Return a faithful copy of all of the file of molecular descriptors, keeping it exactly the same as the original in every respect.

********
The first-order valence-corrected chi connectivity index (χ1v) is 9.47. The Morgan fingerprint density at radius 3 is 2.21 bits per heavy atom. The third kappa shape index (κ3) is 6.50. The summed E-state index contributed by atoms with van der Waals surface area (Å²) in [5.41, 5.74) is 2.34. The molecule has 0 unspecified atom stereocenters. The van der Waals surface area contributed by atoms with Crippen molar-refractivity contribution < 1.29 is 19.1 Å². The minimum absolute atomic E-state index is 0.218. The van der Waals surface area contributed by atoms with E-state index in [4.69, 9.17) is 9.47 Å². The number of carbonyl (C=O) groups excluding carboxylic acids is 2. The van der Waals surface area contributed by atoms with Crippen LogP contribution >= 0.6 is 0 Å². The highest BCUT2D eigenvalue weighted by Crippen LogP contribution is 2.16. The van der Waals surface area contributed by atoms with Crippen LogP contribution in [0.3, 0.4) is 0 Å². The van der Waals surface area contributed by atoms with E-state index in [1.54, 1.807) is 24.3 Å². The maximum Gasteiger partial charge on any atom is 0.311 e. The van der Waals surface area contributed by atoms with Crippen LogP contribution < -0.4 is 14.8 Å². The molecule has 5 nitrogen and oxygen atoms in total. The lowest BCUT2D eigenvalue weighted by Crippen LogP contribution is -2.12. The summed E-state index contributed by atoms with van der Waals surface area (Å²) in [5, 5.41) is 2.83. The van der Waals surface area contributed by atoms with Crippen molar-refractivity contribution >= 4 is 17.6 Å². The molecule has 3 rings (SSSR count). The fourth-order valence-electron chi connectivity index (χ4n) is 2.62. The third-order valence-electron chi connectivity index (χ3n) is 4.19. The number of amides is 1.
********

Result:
The first-order valence-corrected chi connectivity index (χ1v) is 9.47. The Morgan fingerprint density at radius 3 is 2.21 bits per heavy atom. The third kappa shape index (κ3) is 6.50. The summed E-state index contributed by atoms with van der Waals surface area (Å²) in [5.41, 5.74) is 2.34. The molecule has 0 unspecified atom stereocenters. The van der Waals surface area contributed by atoms with Crippen molar-refractivity contribution < 1.29 is 19.1 Å². The minimum absolute atomic E-state index is 0.218. The van der Waals surface area contributed by atoms with E-state index in [4.69, 9.17) is 9.47 Å². The number of carbonyl (C=O) groups excluding carboxylic acids is 2. The van der Waals surface area contributed by atoms with Crippen LogP contribution >= 0.6 is 0 Å². The highest BCUT2D eigenvalue weighted by Crippen LogP contribution is 2.16. The van der Waals surface area contributed by atoms with Crippen LogP contribution in [0.3, 0.4) is 0 Å². The van der Waals surface area contributed by atoms with E-state index in [1.54, 1.807) is 24.3 Å². The maximum Gasteiger partial charge on any atom is 0.311 e. The van der Waals surface area contributed by atoms with Crippen LogP contribution < -0.4 is 14.8 Å². The molecule has 5 nitrogen and oxygen atoms in total. The lowest BCUT2D eigenvalue weighted by Crippen LogP contribution is -2.12. The summed E-state index contributed by atoms with van der Waals surface area (Å²) in [5, 5.41) is 2.83. The van der Waals surface area contributed by atoms with Crippen molar-refractivity contribution >= 4 is 17.6 Å². The molecule has 3 rings (SSSR count). The fourth-order valence-electron chi connectivity index (χ4n) is 2.62. The third-order valence-electron chi connectivity index (χ3n) is 4.19. The number of amides is 1.